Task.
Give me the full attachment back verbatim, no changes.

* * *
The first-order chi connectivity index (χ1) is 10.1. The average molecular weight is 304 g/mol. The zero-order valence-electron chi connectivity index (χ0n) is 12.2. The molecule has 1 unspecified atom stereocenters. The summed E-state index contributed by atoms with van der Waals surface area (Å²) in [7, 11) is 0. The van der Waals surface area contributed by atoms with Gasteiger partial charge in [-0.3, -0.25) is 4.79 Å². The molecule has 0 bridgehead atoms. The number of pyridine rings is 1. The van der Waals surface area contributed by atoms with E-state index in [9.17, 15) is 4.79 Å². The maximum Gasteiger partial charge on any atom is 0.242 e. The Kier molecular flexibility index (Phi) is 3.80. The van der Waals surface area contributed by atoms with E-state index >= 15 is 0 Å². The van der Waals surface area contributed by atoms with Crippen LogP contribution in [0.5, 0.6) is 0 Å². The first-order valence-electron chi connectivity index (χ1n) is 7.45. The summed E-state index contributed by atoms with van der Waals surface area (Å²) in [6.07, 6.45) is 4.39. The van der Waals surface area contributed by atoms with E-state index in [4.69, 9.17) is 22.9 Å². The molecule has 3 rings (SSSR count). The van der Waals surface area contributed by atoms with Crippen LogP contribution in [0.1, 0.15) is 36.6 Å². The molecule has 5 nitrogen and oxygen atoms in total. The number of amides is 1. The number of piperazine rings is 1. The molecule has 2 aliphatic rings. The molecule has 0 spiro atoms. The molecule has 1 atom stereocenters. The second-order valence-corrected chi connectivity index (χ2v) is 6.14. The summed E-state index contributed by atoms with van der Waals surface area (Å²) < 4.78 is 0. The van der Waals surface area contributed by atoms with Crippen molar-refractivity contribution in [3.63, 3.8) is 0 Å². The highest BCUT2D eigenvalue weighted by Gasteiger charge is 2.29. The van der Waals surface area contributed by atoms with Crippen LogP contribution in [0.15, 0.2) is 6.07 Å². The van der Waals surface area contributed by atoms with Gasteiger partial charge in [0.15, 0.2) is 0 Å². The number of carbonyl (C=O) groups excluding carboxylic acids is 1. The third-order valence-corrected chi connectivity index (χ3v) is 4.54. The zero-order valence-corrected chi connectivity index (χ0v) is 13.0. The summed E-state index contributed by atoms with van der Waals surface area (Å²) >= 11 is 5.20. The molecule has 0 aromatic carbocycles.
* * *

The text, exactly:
The first-order chi connectivity index (χ1) is 10.1. The average molecular weight is 304 g/mol. The zero-order valence-electron chi connectivity index (χ0n) is 12.2. The molecule has 1 unspecified atom stereocenters. The summed E-state index contributed by atoms with van der Waals surface area (Å²) in [7, 11) is 0. The van der Waals surface area contributed by atoms with Gasteiger partial charge in [-0.3, -0.25) is 4.79 Å². The molecule has 0 bridgehead atoms. The number of pyridine rings is 1. The van der Waals surface area contributed by atoms with E-state index in [9.17, 15) is 4.79 Å². The maximum Gasteiger partial charge on any atom is 0.242 e. The Kier molecular flexibility index (Phi) is 3.80. The van der Waals surface area contributed by atoms with E-state index >= 15 is 0 Å². The van der Waals surface area contributed by atoms with Crippen LogP contribution in [0.5, 0.6) is 0 Å². The first-order valence-electron chi connectivity index (χ1n) is 7.45. The summed E-state index contributed by atoms with van der Waals surface area (Å²) in [6.07, 6.45) is 4.39. The van der Waals surface area contributed by atoms with E-state index in [4.69, 9.17) is 22.9 Å². The molecule has 3 rings (SSSR count). The van der Waals surface area contributed by atoms with Crippen LogP contribution in [0.1, 0.15) is 36.6 Å². The molecule has 5 nitrogen and oxygen atoms in total. The number of amides is 1. The number of piperazine rings is 1. The molecule has 2 aliphatic rings. The molecule has 0 spiro atoms. The molecule has 1 atom stereocenters. The second-order valence-corrected chi connectivity index (χ2v) is 6.14. The summed E-state index contributed by atoms with van der Waals surface area (Å²) < 4.78 is 0. The van der Waals surface area contributed by atoms with Crippen molar-refractivity contribution in [3.63, 3.8) is 0 Å². The highest BCUT2D eigenvalue weighted by Gasteiger charge is 2.29. The van der Waals surface area contributed by atoms with Crippen LogP contribution in [0.15, 0.2) is 6.07 Å². The van der Waals surface area contributed by atoms with Gasteiger partial charge in [0.15, 0.2) is 0 Å². The number of carbonyl (C=O) groups excluding carboxylic acids is 1. The third-order valence-corrected chi connectivity index (χ3v) is 4.54. The zero-order valence-corrected chi connectivity index (χ0v) is 13.0. The summed E-state index contributed by atoms with van der Waals surface area (Å²) >= 11 is 5.20. The molecule has 0 aromatic carbocycles.